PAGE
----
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Anderson Cooper will host the “CNN Heroes – An All-Star Tribute” event this weekend to find ordinary people who have accomplished extraordinary deeds.

CNN launched its search for the most outstanding humanitarian in February, and has been showing weekly profiles of the finalists chosen from over 3,700 nominations from 75 countries. The Top 10 finalists have been chosen by philanthropic leaders such as Archbishop Desmond Tutu, Jane Goodall, Magic Johnson, George Lopez, and Queen Rania Al Abdullah.

The Top 10 finalists for 2008 are:

  • Tad Agoglia, whose First Response Team provides immediate help to areas hit by natural disasters.
  • Yohannes Gebregeorgis, who established Ethiopia Reads, bringing free public libraries and literacy programs to thousands of Ethiopian children.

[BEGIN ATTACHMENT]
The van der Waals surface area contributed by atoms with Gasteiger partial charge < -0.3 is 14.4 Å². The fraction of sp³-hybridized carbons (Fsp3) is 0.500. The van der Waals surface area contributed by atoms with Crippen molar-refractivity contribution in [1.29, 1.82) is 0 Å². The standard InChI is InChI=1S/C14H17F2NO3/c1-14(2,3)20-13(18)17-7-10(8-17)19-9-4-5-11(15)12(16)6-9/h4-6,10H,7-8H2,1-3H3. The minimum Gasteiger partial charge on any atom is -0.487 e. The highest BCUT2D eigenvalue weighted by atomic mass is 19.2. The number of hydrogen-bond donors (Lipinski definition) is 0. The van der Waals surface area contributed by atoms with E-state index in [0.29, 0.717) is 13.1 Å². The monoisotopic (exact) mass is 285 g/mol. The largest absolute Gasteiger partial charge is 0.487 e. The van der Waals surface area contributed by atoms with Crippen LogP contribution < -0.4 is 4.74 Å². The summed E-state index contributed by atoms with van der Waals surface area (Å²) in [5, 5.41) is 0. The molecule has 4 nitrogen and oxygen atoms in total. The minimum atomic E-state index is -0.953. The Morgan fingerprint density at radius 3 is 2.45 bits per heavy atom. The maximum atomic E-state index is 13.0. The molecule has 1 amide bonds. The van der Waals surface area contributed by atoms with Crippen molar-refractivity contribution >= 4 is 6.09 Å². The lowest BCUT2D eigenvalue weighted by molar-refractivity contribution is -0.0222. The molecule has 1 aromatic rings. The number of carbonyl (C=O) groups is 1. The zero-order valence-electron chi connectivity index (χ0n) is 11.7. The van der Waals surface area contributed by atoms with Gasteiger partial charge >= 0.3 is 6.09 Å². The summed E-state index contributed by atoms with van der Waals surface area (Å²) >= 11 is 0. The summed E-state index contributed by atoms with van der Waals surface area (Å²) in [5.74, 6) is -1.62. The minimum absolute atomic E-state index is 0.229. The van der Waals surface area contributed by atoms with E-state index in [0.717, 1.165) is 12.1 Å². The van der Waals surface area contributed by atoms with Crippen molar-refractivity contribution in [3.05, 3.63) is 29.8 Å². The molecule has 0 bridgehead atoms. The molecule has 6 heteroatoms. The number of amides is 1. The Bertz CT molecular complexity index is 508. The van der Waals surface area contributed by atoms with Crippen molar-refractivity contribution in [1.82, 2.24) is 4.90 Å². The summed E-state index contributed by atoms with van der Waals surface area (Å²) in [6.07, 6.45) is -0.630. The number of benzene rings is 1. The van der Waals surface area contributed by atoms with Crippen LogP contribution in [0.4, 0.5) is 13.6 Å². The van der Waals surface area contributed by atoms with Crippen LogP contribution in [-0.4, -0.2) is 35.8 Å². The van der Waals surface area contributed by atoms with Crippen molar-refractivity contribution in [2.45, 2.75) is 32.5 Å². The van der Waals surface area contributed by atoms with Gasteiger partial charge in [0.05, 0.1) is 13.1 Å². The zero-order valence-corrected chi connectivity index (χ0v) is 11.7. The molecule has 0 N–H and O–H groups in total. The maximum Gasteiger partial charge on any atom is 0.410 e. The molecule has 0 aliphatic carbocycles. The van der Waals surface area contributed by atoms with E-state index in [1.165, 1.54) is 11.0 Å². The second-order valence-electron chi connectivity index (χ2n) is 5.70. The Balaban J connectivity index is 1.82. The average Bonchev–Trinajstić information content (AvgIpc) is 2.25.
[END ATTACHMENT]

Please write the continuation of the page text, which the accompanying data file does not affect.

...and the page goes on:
• Carolyn LeCroy, who started The Messages Project to help children stay connected with their incarcerated parents.
  • Anne Mahlum, who set up a program to transform the lives of homeless people by running with them.
  • Liz McCartney, whose St. Bernard Project has rebuilt the homes of more than 120 families affected by Hurricane Katrina for free.
  • Phymean Noun, who offers hundreds of Cambodian children who work in Phnom Penh’s trash dump a way out — through free schooling and job training.
  • David Puckett, who provides artificial limbs and braces and care to people in southeastern Mexico.
  • Maria Ruiz, who crosses the border into Juarez, Mexico, every week to bring food, clothing and toys to hundreds of impoverished children and their families.
  • Marie Da Silva, who funds a school in her native Malawi.
  • Viola Vaughn, whose “10,000 Girls” program is helping hundreds of girls succeed in school and run their own businesses.

The final winner will be selected by public vote.

“They all deserve to win,” said Desmond Tutu. “Thanks for saluting these remarkable human beings.”

Voting takes place until November 19 at The awards ceremony will be filmed this weekend, November 22, and will be aired on CNN on November 27.

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